To Plan or Not to Plan: Rip Van Taxes

Happy Thanksgiving! Yahoo Finance has this article about the coming “fiscal cliff” and some people’s race to do year-end estate and tax planning, while others are brushing off the tax planning opportunity and waiting to see what, if anything, Congress will do.  While the estate, gift, and generation-skipping tax exemptions are likely to be at the highest point in our lifetimes and the rates are probably at historic lows, the article  points out that maxing out your exemptions may only really matter if you’ve got $10 million of spare assets to give away in trusts. Anecdotally, many estate planning attorneys are seeing clients with $5 million+ estates setting up irrevocable trusts this year, but many middle class clients aren’t as concerned about looming tax increases. The article correctly notes that the estate tax “is not a tax on everyone, it’s a tax on people [with substantial assets] who aren’t paying attention.” Whatever you’re stance on the fiscal cliff and taxes, don’t be caught unprepared for the changes ahead like Rip Van Winkle.

So if you don’t have $5 million+ in assets, why bother with estate planning? Well, if you’re a high risk professional (accountant, architect, attorney, doctor, executive), asset protection is an issue. Maybe you’ve recently gotten married, divorced, or had a child. Or maybe you’re like most clients we work with who want to ensure their family’s taken care of and a surviving spouse and children don’t have to deal with a legal and financial mess after a loved one’s passing.

Whatever your estate planning motivations or needs, we can help. Our office, Johnson Law KC LLC, has years of collective experience doing estate planning, ranging from simple wills for individuals and young couples to complex dynasty trusts and advising on how best to transition the farm or family business. Give us a call (913-707-9220) or email ( and we’ll schedule a convenient appointment to serve your estate planning needs.

(c) 2012, Stephen M. Johnson, Esq.


“It’s Beginning to Look a Lot Like Christmas”: Give $10.24 Million to Your Family, Tax Free

The NYT has this interesting article profiling Jonathan Blattmachr and his wife, Betsy, and their estate planning strategy. Blattmachr is one of the nation’s most preeminent estate planning attorneys and a tax law expert than many attorneys, accountants, and others read for advice on navigating the complex labyrinth that is the IRS Code. He’s a classic example of the Type A personality who immerses himself in the materials of a particular topic and then declares with certainty (often to others’ bemusement) that he’s absolutely certain if you do X, Y will occur. Most attorneys, accountants, and other estate planning professionals are smart, analytical, and risk averse; Blattmachr is the proverbial smartest guy in the room who believes (and often convinces others) that he’s devised a solution so ingenious that despite the critics’ howls and groans, it’s flawless and incontrovertible. And he’s usually right: his work holds up well under IRS attack.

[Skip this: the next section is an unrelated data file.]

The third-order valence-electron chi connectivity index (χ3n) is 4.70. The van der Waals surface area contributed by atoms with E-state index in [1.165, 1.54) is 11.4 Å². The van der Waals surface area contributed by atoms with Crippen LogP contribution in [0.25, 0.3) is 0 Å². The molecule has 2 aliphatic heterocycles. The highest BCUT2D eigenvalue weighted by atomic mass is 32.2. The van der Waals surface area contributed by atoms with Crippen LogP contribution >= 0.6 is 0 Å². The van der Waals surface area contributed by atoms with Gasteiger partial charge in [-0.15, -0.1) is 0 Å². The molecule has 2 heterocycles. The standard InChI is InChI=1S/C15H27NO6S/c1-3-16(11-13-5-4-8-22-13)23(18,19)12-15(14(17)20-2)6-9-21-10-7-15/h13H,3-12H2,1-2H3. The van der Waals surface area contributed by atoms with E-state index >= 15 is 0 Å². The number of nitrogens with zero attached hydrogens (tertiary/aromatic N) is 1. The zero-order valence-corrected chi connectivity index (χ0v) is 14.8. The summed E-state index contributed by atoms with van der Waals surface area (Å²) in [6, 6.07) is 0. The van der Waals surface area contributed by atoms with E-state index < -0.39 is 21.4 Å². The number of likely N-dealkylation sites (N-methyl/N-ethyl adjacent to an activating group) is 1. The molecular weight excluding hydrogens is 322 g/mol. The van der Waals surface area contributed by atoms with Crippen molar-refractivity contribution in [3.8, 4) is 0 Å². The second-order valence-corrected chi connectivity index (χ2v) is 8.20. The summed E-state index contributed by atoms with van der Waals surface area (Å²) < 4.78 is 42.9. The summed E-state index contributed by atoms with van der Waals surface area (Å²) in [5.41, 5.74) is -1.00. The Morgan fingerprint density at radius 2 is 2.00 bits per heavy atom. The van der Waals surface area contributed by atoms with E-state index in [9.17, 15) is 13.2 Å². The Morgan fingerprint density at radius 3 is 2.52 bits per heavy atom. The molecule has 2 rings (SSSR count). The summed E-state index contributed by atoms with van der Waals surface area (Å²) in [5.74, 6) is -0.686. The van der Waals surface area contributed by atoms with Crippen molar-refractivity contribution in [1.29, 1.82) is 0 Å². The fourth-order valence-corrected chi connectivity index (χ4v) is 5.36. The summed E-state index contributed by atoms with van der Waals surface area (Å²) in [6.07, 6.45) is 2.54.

Estate planning attorneys across America have been encouraging affluent clients to max out their $5.12 million lifetime gift tax exemptions before Dec 31, 2012 (since the exemption falls back to $1 million on Jan 1, 2013) (pardon the cheesy title, but clients are well-advised to take advantage of these historically high exemptions). And because of a(n IRS approved) technique called “split gifting,” if you’re married, your $5.12 million individual exemption is actually $10.24 million. So far so good, right? Well, as the article mentions, there’s an old tax law ghoul called the reciprocal trust doctrine. And the reciprocal trust doctrine says if a husband and wife set up trusts with identical terms that make each other beneficiaries and trustees, the IRS can step in and pull the plug, and tell the couple that their clever estate planning is undone and the $10.24 million gift (designed to remove assets from their estates) is now back in their estates (and taxable at the 45%+ estate tax rate). The reciprocal trust doctrine prohibits the wink wink nod nod, quid pro quo, I’ll scratch your back if you scratch mine estate planning strategy in irrevocable trusts. But there are ways around the reciprocal trust doctrine.

To avoid the reciprocal trust doctrine, attorneys vary the terms of the trusts. We (1) set them up at different times, (2) name different beneficiaries, (3) name different trustees, and otherwise vary the terms to make them materially different.

If you’re looking to set up trusts for your family and descendants, sell or transition your small business, or do other estate planning before 2013, time’s running out. Our firm, Johnson Law KC LLC, has experience advising individuals, families, small business owners, and entrepreneurs in all facets of estate planning – whether simple or complex – and we can handle your other legal needs as well. Give us a call (913-707-9220) or email ( if we can be of service to you.

(c) 2012, Stephen M. Johnson, Esq.